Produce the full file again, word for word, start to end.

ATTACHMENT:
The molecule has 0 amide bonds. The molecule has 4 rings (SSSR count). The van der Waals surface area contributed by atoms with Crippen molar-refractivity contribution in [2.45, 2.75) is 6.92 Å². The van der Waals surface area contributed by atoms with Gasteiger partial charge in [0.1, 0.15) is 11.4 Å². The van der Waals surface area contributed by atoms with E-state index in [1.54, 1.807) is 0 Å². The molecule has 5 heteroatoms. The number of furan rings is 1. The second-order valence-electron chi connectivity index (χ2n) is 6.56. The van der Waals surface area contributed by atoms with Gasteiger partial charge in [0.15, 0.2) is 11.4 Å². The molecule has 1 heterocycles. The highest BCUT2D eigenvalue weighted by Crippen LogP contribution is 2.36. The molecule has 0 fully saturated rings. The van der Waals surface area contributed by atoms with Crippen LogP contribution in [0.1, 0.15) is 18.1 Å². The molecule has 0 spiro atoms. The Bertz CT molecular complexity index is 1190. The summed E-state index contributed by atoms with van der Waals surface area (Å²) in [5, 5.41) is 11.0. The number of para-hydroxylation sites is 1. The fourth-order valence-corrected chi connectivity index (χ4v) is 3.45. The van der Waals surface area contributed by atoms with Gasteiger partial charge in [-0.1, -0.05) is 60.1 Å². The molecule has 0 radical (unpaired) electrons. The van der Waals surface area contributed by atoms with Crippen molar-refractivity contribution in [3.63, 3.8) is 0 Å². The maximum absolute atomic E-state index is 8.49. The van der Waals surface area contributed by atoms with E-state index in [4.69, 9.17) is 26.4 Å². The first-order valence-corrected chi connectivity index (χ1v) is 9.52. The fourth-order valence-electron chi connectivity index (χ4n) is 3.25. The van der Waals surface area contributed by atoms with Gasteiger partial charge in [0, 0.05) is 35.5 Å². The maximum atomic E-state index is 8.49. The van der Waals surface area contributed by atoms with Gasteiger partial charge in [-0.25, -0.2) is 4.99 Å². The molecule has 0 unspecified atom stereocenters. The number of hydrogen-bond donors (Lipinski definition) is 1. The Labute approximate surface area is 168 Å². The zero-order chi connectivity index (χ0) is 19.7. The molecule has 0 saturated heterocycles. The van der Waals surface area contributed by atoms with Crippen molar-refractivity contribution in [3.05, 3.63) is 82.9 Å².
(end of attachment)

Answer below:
The molecule has 0 amide bonds. The molecule has 4 rings (SSSR count). The van der Waals surface area contributed by atoms with Crippen molar-refractivity contribution in [2.45, 2.75) is 6.92 Å². The van der Waals surface area contributed by atoms with Gasteiger partial charge in [0.1, 0.15) is 11.4 Å². The van der Waals surface area contributed by atoms with E-state index in [1.54, 1.807) is 0 Å². The molecule has 5 heteroatoms. The number of furan rings is 1. The second-order valence-electron chi connectivity index (χ2n) is 6.56. The van der Waals surface area contributed by atoms with Gasteiger partial charge in [0.15, 0.2) is 11.4 Å². The molecule has 1 heterocycles. The highest BCUT2D eigenvalue weighted by Crippen LogP contribution is 2.36. The molecule has 0 fully saturated rings. The van der Waals surface area contributed by atoms with Crippen LogP contribution in [0.1, 0.15) is 18.1 Å². The molecule has 0 spiro atoms. The Bertz CT molecular complexity index is 1190. The summed E-state index contributed by atoms with van der Waals surface area (Å²) in [5, 5.41) is 11.0. The number of para-hydroxylation sites is 1. The fourth-order valence-corrected chi connectivity index (χ4v) is 3.45. The van der Waals surface area contributed by atoms with Gasteiger partial charge in [-0.1, -0.05) is 60.1 Å². The molecule has 0 radical (unpaired) electrons. The van der Waals surface area contributed by atoms with Crippen molar-refractivity contribution in [3.63, 3.8) is 0 Å². The maximum absolute atomic E-state index is 8.49. The van der Waals surface area contributed by atoms with E-state index in [4.69, 9.17) is 26.4 Å². The first-order valence-corrected chi connectivity index (χ1v) is 9.52. The fourth-order valence-electron chi connectivity index (χ4n) is 3.25. The van der Waals surface area contributed by atoms with Gasteiger partial charge in [0, 0.05) is 35.5 Å². The maximum atomic E-state index is 8.49. The van der Waals surface area contributed by atoms with Gasteiger partial charge in [-0.25, -0.2) is 4.99 Å². The molecule has 0 unspecified atom stereocenters. The number of hydrogen-bond donors (Lipinski definition) is 1. The Labute approximate surface area is 168 Å². The zero-order chi connectivity index (χ0) is 19.7. The molecule has 0 saturated heterocycles. The van der Waals surface area contributed by atoms with Crippen molar-refractivity contribution in [3.05, 3.63) is 82.9 Å².